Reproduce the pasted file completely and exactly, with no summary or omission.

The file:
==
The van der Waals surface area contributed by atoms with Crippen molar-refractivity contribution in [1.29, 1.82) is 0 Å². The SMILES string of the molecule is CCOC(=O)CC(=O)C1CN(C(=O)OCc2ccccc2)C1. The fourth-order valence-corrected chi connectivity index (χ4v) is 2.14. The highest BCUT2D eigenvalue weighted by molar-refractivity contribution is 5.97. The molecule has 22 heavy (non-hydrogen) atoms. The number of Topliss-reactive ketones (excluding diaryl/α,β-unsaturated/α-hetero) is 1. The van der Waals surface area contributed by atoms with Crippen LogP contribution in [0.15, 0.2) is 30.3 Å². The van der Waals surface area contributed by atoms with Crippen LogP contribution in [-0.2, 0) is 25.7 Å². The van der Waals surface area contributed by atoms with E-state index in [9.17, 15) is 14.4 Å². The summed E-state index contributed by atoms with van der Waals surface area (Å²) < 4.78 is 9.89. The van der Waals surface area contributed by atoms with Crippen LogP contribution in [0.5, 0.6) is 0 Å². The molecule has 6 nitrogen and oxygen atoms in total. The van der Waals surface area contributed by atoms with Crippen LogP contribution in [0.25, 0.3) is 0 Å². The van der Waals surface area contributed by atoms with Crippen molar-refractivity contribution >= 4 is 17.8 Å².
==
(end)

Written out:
The van der Waals surface area contributed by atoms with Crippen molar-refractivity contribution in [1.29, 1.82) is 0 Å². The SMILES string of the molecule is CCOC(=O)CC(=O)C1CN(C(=O)OCc2ccccc2)C1. The fourth-order valence-corrected chi connectivity index (χ4v) is 2.14. The highest BCUT2D eigenvalue weighted by molar-refractivity contribution is 5.97. The molecule has 22 heavy (non-hydrogen) atoms. The number of Topliss-reactive ketones (excluding diaryl/α,β-unsaturated/α-hetero) is 1. The van der Waals surface area contributed by atoms with Crippen LogP contribution in [0.15, 0.2) is 30.3 Å². The van der Waals surface area contributed by atoms with Crippen LogP contribution in [-0.2, 0) is 25.7 Å². The van der Waals surface area contributed by atoms with E-state index in [9.17, 15) is 14.4 Å². The summed E-state index contributed by atoms with van der Waals surface area (Å²) < 4.78 is 9.89. The van der Waals surface area contributed by atoms with Crippen LogP contribution in [0.5, 0.6) is 0 Å². The molecule has 6 nitrogen and oxygen atoms in total. The van der Waals surface area contributed by atoms with Crippen LogP contribution in [0.25, 0.3) is 0 Å². The van der Waals surface area contributed by atoms with Crippen molar-refractivity contribution >= 4 is 17.8 Å².